Ukraine hits back at proposals by Russia`s Lavrov
Ukraine has hit back strongly at Russian calls for it to federalise its state structure and make Russian an official state language, saying its proposals were aimed at the break-up of Ukraine.
Kiev: Ukraine has hit back strongly at Russian calls for it to federalise its state structure and make Russian an official state language, saying its proposals were aimed at the break-up of Ukraine.
In an unusually harsh statement issued late on Sunday in reaction to comments by Russian Foreign Minister Sergei Lavrov, the Ukrainian Foreign Ministry said he was making demands on Ukraine which Russia would never allow itself at home.
"Why does Russia not introduce federalism ... Why does it not give more powers to national regions of the (Russian) Federation .. Why does it not introduce state languages, other than Russian, including Ukrainian, which is spoken by millions of Russians?", it asked.
"There`s no need to preach to others. It`s better to put things in order in your own house," it said.
The statement, reacting to comments by Lavrov in a Russian television interview at the weekend, objected to what it described as a "didactic tone of ultimatum" taken by the Russian foreign minister.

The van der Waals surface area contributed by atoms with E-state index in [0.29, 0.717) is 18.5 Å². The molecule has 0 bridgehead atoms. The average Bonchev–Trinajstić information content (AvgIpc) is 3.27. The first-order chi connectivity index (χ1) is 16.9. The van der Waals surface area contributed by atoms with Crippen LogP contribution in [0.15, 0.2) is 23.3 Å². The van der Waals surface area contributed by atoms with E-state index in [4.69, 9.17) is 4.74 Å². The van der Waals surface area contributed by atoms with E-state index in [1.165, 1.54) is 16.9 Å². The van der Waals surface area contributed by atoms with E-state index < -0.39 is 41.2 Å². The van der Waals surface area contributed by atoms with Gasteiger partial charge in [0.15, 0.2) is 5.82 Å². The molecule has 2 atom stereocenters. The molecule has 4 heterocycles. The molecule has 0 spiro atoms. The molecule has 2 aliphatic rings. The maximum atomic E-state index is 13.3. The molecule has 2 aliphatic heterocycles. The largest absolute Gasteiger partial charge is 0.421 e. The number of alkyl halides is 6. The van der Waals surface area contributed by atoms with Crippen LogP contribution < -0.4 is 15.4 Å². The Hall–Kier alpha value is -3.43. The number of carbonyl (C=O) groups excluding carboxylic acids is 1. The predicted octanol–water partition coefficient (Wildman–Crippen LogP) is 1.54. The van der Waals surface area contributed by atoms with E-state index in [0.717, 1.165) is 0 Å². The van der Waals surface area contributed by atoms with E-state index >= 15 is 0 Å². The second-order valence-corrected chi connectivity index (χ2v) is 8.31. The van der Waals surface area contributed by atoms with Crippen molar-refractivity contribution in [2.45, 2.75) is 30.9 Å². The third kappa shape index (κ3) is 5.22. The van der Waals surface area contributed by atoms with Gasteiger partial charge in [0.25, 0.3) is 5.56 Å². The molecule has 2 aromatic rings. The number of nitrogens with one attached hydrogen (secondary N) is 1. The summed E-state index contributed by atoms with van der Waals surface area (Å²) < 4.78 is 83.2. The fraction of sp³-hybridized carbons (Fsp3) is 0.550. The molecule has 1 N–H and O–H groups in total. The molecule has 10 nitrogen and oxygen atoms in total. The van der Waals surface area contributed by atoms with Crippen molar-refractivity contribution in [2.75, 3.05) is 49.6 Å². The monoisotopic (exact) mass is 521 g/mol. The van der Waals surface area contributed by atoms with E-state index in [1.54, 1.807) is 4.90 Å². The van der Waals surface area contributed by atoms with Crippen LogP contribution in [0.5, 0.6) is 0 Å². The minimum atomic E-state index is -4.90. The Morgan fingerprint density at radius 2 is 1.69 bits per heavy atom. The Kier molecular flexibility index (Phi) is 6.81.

This showed, it said, that Russia as "a real aggressor" was not seeking any settlement of the crisis following its takeover of Crimea, which voted in a referendum on March 16 to become part of the Russian Federation.
"Under the barrels of their machine-guns, this aggressor seeks only one thing - the total capitulation of Ukraine, its break-up and the destruction of the Ukrainian state," it said.
Lavrov and U.S. Secretary of State John Kerry held talks in Paris on Sunday about ways to defuse the crisis over Ukraine, with Kerry telling Moscow that progress depended on a Russian troop pullback from Ukraine`s borders.
The Russian annexation of Crimea, following the ouster of Ukraine`s pro-Russia president in February, has caused the worst East-West confrontation since the Cold War ended two decades ago.